During May 2018 I took part as a trumpeter in a site-specific performance at the Jasper Ridge Biological Preserve in California. The project was a retelling of the Narcissus myth, with a staging of a work-in-progress version by Bonnie Wai-Lee Kwong as artist in residence at Stanford University.

The ensemble included live improvised music for dancers and actors (both professional and from the community of nature preserve staff). I had a blast playing with Chris Chafe on his Celleto and Doga Cavdir on her BodyHarp. There were several interesting considerations to take into the performance. The first was finding a sound world that worked well within the unique combination of instruments present. At times this meant taking a cue from the BodyHarp’s pointillist carpet, and at times finding common strangeness in the extended techniques of the electric cello and trumpet. Rather than a conductor, we would find our dynamic envelope in feedback between the musicians themselves and with the “stage” performers. Each performer listening and watching for the right moments to connect for a shared gesture, or detach back to heterogeneous flow. One surprisingly potent factor to add to this intense listening and feedback were the sounds of the preserve itself – wind, light rain, birds, and other forest dwellers. This background added at times a dynamic envelope of its own through rising winds, or suggested a momentary theme in a passing bird call. It was a great experience as a performer, and did not feel at all overwhelming, but rather quite natural (I’ll embrace the pun).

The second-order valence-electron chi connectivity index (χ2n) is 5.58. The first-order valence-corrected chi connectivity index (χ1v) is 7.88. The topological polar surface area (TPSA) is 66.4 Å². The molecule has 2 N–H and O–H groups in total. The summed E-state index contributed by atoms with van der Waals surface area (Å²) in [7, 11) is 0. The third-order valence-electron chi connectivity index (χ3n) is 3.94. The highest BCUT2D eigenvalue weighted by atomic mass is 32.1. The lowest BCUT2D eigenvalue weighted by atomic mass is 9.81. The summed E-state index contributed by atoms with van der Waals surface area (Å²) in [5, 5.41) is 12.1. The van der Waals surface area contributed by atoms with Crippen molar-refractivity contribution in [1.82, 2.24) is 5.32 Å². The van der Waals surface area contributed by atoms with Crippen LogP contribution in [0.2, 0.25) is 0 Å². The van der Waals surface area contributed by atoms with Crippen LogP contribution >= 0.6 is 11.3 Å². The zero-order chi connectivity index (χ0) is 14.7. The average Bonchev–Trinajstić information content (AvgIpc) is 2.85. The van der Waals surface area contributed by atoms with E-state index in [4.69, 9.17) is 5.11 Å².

Music and theater continued as the audience walked through the park between the main performance locations. Since the other instruments were tethered to speakers and battery packs, I was tasked with heading out into the forest to play a lure for the audience as they walked. The different playing techniques required for effective long range projection of sound, turning to very intimate sounds as the audience passes near by, provided a fun challenge when thinking about making it all fit within the overall musical style we created for ourselves. As a bonus, I got to wade through the wilderness for a bit on my own as I anticipated the audience, and the views were especially beautiful in those solitary moments. Below is a view from my little hiding spot (the dynamic range of my cellphone camera does not do the green and clouds any justice, but it’s something.)

view of the lake at Jasper Ridge

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